At the end of May, design duo Colin and Justin showed up on to promote Home Heist for HGTV – with cross-promos on driving the channel’s viewers to the event. In May, counted 50,000 subscribed ‘broadcasters’ with about 1,000 new faces showing up each day. About 600 shows were being created daily.

Alliance SVP digital media Claude Galipeau says tying in live video chats with the caster’s hosts will be a key engagement strategy, supported by pre-roll ads, banners and other sponsorship opps. ‘We’ll be doing more of those host events,’ says Galipeau. ‘I expect in the fall we’ll also be doing more competitions related to our properties, whether it be cooking or home decorating.’

Will any of the UGC on ever make it to the airwaves? ‘It’s possible, but this is not about TV,’ says Galipeau. A number of regular users of the social media platform do, however, show potential. ‘If we find people who create shows that are extremely promising on, they’ll be noticed by our talent scouts and our production executives. You don’t plan the discovery of talent. You merely open up avenues to actually find it. That’s what we’re doing.’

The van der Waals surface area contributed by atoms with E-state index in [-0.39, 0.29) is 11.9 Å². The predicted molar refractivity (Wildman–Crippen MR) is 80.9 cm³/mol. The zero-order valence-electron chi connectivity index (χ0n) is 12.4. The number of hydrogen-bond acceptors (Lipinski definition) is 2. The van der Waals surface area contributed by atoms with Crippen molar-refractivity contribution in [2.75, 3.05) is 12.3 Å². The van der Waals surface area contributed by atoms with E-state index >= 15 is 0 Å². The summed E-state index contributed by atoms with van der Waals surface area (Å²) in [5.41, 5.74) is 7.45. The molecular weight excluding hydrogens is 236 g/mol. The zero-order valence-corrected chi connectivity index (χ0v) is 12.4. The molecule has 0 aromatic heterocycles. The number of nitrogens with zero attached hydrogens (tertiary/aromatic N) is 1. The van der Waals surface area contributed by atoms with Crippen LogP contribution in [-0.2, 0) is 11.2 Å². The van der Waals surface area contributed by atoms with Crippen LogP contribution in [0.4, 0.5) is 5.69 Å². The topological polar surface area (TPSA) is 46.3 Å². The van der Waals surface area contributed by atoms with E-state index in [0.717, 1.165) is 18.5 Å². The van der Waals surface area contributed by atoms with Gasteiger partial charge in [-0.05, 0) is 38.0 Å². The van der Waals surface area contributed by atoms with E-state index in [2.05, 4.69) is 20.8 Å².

CMT used the talent scout approach to UGC by launching a contest search for its summer on-air host, encouraging viewers to upload audition clips online. At contest launch, boasted 3.7 million monthly impressions so it made sense to put the power of choice in the hands of viewers and fans. The contest launched mid-April and 16 semi-finalists were presented on the CMT Casting Call website mid-May for voting until the end of that month. The top five finalists were given a final audition video assignment to be submitted to CMT by June 14. On June 28, the winner was announced on CMT’s Central. He or she will spend the summer in Toronto, working as a host on the net.